That night, we go to dinner at a place known as Q. It’s a nightclub, and this becomes very apparent during dinner when they can’t seem to even cook rice properly (stick to your night job). As dinner ends, they start the music. There’s an elevated dance floor that is completely deserted. Partway through the first song, a friend of mine can’t take it any longer and runs onto the stage. He starts dancing by himself in front of the close to thousand people there. Not being one to let a friend look like a fool by himself, I jump up there as well. We put on a stupid dance move showcase, and by the end of the song, we’ve got the dance floor packed (I think they just wanted us to stop dancing). Over the course of the night, I am even taught some salsa from a couple Latin Americans. Great night.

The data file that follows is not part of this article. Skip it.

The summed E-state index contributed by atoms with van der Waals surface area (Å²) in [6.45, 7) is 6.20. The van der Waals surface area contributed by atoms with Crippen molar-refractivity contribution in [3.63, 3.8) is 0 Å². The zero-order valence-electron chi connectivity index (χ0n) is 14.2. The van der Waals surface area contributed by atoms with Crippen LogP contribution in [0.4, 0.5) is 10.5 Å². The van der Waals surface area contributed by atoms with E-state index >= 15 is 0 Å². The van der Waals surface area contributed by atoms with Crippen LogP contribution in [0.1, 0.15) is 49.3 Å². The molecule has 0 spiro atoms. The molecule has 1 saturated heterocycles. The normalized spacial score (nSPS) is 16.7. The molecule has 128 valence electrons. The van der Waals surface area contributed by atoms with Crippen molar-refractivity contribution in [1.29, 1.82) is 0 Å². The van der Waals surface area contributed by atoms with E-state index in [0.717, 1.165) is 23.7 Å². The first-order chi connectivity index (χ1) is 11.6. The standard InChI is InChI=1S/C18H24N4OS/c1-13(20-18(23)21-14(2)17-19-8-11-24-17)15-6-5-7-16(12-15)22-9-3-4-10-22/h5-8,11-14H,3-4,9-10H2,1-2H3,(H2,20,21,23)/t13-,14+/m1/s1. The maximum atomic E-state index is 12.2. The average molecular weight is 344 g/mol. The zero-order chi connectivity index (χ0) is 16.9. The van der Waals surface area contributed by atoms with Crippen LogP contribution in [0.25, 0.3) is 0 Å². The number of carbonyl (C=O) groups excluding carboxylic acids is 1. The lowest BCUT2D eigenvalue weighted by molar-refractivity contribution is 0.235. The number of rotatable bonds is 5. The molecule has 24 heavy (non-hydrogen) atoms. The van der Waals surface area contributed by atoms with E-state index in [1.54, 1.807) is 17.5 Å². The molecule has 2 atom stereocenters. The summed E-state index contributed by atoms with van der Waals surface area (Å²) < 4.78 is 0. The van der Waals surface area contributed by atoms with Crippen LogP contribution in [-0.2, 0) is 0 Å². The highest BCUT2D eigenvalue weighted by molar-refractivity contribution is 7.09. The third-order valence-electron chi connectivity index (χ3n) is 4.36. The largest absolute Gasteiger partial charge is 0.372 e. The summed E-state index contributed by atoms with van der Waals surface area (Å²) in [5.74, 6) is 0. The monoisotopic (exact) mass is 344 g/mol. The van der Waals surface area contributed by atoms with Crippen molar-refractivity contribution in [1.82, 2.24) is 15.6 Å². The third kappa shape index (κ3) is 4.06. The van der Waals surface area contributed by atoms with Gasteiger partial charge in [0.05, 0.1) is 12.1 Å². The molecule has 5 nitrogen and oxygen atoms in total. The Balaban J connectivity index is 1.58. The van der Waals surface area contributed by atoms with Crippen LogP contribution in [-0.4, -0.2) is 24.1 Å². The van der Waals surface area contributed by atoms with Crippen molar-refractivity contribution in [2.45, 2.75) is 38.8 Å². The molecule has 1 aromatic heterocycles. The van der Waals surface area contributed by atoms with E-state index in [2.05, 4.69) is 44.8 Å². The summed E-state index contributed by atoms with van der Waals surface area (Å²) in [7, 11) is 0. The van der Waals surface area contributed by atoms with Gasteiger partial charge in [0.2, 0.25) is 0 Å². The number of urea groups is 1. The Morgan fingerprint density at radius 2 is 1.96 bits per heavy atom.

The next day we return home to Berlin on the bus passing miles and miles of wind and solar parks (gotta love Germany). Also, sticking with the efficiency theme, they seemed to just have more port-o-potties on the side of the rode than actual rest stops (get in, get out…). The day is capped off by watching Deutschland win and move on to the knockout stage of the Euros. Next time I watch them, I’ll be joined by Maxwell Lantz, one of my Gustie roommates, who is coming to Berlin to spend a week and a half with me. Sooooo jacked.
Hugs and hand pounds,